President must do the right thing for ROPAL

In response to a question on the Representation of the Peoples’ Act (ROPA) in his recent visit to the United States, President John Mahama urged that pressure be mounted on his country’s electoral commission for implementation of the act. Question is: who does the pressuring?
If the pressuring has to be mounted by the Diaspora how does His Excellency propose we do it? He must be familiar with other policy issues like dual citizenship which have been ignored and even made illegal by a segment of the Diaspora with his accent. He must also be aware of the part played by the Diaspora in the passing of the law only to be left in the lurch. This idea of pressurizing the EC is actually not strange considering his party’s opposition toward the policy. Or is this the best he can do as a change of mind?
It is unfortunate that the Diaspora has been denied their birthright for flimsy reasons. The Kufuor administration that pushed for ROPAA, caved in to pressure from the opposition with the excuse that the EC did not have the logistics to carry out the exercise to allow the Diaspora to vote in general elections. It was a disappointment then and it is disappointing now for President Mahama to once again pass the buck to the beneficiaries of the Act.
All the president has to do is to write an executive instrument for the Act to be implemented – we stand to be corrected. If funding of the commission is sourced from the consolidated fund largely controlled by the presidency what makes the president pretend that he is not capable of doing what he has to do get the law working? Why indulge in semantics on such a simple issue?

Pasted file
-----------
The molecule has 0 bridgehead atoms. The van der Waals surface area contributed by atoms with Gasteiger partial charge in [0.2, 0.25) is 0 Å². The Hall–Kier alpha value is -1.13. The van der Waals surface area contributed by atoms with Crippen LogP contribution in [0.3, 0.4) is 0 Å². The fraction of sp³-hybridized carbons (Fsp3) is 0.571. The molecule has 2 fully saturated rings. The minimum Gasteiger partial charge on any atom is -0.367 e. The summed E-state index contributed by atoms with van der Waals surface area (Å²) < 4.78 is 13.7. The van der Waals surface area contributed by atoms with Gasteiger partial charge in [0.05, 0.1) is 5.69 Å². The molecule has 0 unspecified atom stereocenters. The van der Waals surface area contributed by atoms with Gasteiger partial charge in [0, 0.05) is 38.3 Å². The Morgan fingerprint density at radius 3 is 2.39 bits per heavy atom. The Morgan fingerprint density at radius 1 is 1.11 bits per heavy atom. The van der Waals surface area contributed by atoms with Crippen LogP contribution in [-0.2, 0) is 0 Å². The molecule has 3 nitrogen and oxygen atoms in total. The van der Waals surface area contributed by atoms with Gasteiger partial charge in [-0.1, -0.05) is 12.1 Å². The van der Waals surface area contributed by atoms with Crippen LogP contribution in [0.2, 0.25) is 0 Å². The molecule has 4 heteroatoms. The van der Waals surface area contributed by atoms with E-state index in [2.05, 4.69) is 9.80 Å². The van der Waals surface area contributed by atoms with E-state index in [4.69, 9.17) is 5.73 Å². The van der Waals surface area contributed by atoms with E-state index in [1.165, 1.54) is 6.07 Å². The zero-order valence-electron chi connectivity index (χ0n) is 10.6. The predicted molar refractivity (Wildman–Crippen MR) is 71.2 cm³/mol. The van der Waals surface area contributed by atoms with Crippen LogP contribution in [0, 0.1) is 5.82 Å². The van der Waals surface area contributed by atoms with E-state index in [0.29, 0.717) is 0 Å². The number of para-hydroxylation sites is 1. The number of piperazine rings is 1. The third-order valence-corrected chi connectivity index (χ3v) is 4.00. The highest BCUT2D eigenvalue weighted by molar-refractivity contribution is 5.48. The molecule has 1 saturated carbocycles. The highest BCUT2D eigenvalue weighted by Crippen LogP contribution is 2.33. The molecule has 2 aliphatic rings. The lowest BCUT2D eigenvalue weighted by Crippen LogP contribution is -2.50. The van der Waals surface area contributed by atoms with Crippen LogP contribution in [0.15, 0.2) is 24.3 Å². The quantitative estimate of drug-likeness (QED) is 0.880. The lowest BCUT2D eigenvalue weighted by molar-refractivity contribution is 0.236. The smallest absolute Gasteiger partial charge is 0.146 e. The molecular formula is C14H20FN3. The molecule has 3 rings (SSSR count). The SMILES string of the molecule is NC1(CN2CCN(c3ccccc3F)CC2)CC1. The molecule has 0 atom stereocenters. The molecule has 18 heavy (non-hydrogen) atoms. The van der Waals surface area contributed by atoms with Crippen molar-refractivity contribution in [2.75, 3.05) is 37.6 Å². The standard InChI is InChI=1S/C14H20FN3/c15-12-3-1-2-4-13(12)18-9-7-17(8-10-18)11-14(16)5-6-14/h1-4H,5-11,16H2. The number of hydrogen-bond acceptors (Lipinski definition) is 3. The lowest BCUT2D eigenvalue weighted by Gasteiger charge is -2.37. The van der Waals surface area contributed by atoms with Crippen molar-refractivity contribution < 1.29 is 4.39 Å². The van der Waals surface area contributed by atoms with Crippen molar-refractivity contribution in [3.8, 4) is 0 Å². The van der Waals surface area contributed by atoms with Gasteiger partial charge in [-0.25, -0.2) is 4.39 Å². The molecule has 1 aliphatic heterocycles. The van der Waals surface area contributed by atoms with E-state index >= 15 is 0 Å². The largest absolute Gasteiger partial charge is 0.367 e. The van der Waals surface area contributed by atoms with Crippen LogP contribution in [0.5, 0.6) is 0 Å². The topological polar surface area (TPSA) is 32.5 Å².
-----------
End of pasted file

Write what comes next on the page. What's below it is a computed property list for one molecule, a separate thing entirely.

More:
It is disappointing that living in the Diaspora has now become a curse. If the government would be truthful, the economy, even in its current form has been shored up by the Diaspora and that has been the case for a long time. Our remittances official and unofficial have been the backbone of Ghana’s economy. No government official has been heard talking about it but it is true.
As things stand now being in the Diaspora imposes second class citizenship on one. The argument that the NDC stands to lose with the implementation of the law is no more tenable. Times have changed. If Mahama is able to implement the law, the legacy he leaves behind would be cherished by the Diaspora for a long time and his party would be the better for it.

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Posted by on Oct 16 2014. Filed under Editorial. You can follow any responses to this entry through the RSS 2.0. You can leave a response or trackback to this entry

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